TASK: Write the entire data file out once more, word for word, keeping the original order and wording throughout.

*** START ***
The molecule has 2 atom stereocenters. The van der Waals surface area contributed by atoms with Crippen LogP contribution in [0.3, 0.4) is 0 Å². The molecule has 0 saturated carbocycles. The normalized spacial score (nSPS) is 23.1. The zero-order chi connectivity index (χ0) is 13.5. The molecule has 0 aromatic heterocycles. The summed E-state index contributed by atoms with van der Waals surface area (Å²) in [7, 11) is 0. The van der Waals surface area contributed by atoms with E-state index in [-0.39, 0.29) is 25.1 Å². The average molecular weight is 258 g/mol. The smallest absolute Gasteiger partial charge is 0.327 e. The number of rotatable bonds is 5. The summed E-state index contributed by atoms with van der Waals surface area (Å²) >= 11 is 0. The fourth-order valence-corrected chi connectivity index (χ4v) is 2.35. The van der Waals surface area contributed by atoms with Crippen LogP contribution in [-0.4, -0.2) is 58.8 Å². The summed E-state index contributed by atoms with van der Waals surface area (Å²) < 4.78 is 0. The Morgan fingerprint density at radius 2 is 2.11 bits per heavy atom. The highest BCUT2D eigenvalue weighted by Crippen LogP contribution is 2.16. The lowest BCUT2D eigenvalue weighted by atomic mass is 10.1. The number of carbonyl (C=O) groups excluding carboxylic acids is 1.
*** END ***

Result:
The molecule has 2 atom stereocenters. The van der Waals surface area contributed by atoms with Crippen LogP contribution in [0.3, 0.4) is 0 Å². The molecule has 0 saturated carbocycles. The normalized spacial score (nSPS) is 23.1. The zero-order chi connectivity index (χ0) is 13.5. The molecule has 0 aromatic heterocycles. The summed E-state index contributed by atoms with van der Waals surface area (Å²) in [7, 11) is 0. The van der Waals surface area contributed by atoms with E-state index in [-0.39, 0.29) is 25.1 Å². The average molecular weight is 258 g/mol. The smallest absolute Gasteiger partial charge is 0.327 e. The number of rotatable bonds is 5. The summed E-state index contributed by atoms with van der Waals surface area (Å²) >= 11 is 0. The fourth-order valence-corrected chi connectivity index (χ4v) is 2.35. The van der Waals surface area contributed by atoms with Crippen LogP contribution in [-0.4, -0.2) is 58.8 Å². The summed E-state index contributed by atoms with van der Waals surface area (Å²) < 4.78 is 0. The Morgan fingerprint density at radius 2 is 2.11 bits per heavy atom. The highest BCUT2D eigenvalue weighted by Crippen LogP contribution is 2.16. The lowest BCUT2D eigenvalue weighted by atomic mass is 10.1. The number of carbonyl (C=O) groups excluding carboxylic acids is 1.